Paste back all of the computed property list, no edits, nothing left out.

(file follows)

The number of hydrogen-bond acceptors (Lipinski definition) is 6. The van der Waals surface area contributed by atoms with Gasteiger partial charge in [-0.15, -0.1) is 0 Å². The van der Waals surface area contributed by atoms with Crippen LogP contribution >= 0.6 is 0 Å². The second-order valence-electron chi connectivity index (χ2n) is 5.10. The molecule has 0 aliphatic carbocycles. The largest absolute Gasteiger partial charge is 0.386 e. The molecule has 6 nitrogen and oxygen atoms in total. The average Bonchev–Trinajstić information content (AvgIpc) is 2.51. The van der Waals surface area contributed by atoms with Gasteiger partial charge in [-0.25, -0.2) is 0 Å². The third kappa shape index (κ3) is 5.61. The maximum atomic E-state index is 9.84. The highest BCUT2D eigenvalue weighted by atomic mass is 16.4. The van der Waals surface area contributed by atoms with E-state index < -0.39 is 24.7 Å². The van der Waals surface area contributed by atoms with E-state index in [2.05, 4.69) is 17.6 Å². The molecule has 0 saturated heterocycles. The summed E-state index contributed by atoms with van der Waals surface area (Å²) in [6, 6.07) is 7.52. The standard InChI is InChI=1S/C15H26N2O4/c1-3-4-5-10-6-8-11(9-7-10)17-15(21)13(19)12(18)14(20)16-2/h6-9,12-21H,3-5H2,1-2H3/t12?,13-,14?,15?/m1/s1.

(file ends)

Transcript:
The number of hydrogen-bond acceptors (Lipinski definition) is 6. The van der Waals surface area contributed by atoms with Gasteiger partial charge in [-0.15, -0.1) is 0 Å². The van der Waals surface area contributed by atoms with Crippen LogP contribution >= 0.6 is 0 Å². The second-order valence-electron chi connectivity index (χ2n) is 5.10. The molecule has 0 aliphatic carbocycles. The largest absolute Gasteiger partial charge is 0.386 e. The molecule has 6 nitrogen and oxygen atoms in total. The average Bonchev–Trinajstić information content (AvgIpc) is 2.51. The van der Waals surface area contributed by atoms with Gasteiger partial charge in [-0.25, -0.2) is 0 Å². The third kappa shape index (κ3) is 5.61. The maximum atomic E-state index is 9.84. The highest BCUT2D eigenvalue weighted by atomic mass is 16.4. The van der Waals surface area contributed by atoms with E-state index < -0.39 is 24.7 Å². The van der Waals surface area contributed by atoms with E-state index in [2.05, 4.69) is 17.6 Å². The molecule has 0 saturated heterocycles. The summed E-state index contributed by atoms with van der Waals surface area (Å²) in [6, 6.07) is 7.52. The standard InChI is InChI=1S/C15H26N2O4/c1-3-4-5-10-6-8-11(9-7-10)17-15(21)13(19)12(18)14(20)16-2/h6-9,12-21H,3-5H2,1-2H3/t12?,13-,14?,15?/m1/s1.